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Optic chiasm

The Optic Chiasm is the part of the brain where the optic nerves cross over - i.e. the nerves from the right eye route to the left side of the brain and vice versa. It's not only found in all vertebrates, but also in fossils of the very earliest vertebrate ancestors.

A number of different (and conflicting) theories have attempted explanations for the evolutionary reasons behind the cross-over.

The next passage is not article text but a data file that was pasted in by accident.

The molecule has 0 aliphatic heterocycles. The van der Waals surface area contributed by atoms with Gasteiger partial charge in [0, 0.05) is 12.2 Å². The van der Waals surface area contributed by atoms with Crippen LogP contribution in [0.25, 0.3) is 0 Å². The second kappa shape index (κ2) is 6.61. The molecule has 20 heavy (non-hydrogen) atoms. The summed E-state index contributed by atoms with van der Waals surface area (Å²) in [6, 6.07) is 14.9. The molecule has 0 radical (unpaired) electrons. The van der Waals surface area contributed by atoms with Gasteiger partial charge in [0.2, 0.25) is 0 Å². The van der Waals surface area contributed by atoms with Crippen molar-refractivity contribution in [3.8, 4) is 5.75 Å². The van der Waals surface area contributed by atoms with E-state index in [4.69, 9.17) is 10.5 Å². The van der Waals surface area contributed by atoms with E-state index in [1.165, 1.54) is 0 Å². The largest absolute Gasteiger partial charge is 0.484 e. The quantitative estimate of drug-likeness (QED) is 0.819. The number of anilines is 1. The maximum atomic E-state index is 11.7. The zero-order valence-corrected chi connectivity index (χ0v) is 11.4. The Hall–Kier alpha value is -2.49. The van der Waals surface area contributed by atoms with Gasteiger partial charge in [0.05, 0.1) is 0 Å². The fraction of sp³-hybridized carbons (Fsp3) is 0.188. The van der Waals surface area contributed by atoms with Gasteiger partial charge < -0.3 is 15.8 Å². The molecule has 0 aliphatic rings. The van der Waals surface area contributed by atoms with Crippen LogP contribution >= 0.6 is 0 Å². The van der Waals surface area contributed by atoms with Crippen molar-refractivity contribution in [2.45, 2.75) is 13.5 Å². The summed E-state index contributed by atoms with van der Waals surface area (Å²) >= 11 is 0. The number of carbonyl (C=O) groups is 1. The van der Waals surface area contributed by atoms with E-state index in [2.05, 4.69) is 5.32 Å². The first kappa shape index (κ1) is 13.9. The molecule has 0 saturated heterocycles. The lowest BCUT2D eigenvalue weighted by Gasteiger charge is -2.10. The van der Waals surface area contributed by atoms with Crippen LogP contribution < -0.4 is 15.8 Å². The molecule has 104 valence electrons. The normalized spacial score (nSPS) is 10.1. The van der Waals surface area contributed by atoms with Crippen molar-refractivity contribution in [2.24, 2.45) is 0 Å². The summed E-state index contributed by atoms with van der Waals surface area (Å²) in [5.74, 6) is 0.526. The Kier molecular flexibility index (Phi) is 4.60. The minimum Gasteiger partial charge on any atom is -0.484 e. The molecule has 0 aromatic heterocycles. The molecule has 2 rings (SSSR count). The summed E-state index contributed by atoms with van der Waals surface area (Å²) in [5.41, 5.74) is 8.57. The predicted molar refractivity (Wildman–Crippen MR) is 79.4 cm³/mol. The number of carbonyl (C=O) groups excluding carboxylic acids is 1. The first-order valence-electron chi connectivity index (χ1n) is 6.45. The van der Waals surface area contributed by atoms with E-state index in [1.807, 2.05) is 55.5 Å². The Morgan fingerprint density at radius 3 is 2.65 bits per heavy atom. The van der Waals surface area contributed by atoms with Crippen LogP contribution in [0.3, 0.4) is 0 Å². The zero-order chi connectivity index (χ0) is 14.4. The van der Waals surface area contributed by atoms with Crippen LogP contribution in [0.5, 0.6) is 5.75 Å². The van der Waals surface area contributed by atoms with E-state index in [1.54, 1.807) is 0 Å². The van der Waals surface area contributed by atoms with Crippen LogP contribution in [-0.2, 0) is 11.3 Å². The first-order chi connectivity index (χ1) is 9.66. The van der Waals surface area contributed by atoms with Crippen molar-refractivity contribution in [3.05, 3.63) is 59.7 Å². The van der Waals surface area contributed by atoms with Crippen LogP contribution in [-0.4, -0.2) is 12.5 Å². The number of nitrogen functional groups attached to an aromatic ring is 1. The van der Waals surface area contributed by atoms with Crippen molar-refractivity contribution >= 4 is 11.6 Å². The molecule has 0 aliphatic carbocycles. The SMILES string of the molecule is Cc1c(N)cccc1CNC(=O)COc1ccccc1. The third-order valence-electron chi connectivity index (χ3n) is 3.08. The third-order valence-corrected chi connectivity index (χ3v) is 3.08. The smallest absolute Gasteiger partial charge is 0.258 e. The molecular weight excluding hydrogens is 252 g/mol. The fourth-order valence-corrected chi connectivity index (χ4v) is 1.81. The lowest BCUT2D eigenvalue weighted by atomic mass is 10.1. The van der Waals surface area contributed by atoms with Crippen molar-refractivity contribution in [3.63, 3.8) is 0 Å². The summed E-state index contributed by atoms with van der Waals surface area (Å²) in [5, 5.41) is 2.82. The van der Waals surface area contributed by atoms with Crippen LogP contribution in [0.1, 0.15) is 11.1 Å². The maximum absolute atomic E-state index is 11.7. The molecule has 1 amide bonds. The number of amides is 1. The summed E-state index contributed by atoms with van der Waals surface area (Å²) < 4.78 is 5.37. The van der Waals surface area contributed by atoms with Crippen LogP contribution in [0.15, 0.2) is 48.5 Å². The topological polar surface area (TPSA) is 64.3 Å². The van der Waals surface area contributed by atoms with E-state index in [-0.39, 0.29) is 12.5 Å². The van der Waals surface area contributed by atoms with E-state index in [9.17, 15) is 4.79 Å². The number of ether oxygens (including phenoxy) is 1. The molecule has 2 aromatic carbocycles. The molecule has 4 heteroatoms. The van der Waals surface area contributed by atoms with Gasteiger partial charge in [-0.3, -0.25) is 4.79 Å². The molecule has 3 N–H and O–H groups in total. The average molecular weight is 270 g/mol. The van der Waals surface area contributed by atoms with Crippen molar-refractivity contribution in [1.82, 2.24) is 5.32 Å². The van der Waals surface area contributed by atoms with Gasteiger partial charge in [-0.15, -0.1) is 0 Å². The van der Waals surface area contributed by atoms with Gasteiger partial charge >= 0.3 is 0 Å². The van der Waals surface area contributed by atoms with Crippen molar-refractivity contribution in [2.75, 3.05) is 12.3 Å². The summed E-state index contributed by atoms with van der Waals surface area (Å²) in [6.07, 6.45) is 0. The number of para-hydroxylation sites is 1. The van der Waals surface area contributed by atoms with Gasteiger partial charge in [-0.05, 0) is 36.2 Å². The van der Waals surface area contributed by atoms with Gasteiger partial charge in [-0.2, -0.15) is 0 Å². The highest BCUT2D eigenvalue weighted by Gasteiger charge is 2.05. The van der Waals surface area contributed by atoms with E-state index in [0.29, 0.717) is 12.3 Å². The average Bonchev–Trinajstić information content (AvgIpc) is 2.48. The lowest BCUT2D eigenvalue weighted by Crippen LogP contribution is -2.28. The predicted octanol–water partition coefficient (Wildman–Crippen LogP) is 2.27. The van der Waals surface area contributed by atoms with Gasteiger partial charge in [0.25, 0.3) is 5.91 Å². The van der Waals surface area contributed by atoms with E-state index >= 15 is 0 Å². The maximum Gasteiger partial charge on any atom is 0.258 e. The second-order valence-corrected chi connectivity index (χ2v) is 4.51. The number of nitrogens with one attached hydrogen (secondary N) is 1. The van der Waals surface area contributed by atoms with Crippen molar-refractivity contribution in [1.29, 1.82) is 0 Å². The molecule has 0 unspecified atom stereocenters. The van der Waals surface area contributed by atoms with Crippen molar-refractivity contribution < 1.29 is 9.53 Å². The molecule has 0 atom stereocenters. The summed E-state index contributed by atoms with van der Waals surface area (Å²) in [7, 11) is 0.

As an example, the 'Visual Map Theory' was proposed in 1989 - it suggests that "the function of the optic chiasm is to repair the retinal field image on the visual cortex". See Wikipedia

All theories proposed to date have self-evident weaknesses.

20th century experiments with specially constructed prism-based spectacles which swap left and right images (or even invert them upside-down) show that people can adjust to the swapped images in just a few days. Meaning the brain's processing power apparently eliminates any 'need' for the physical nerve crossover.

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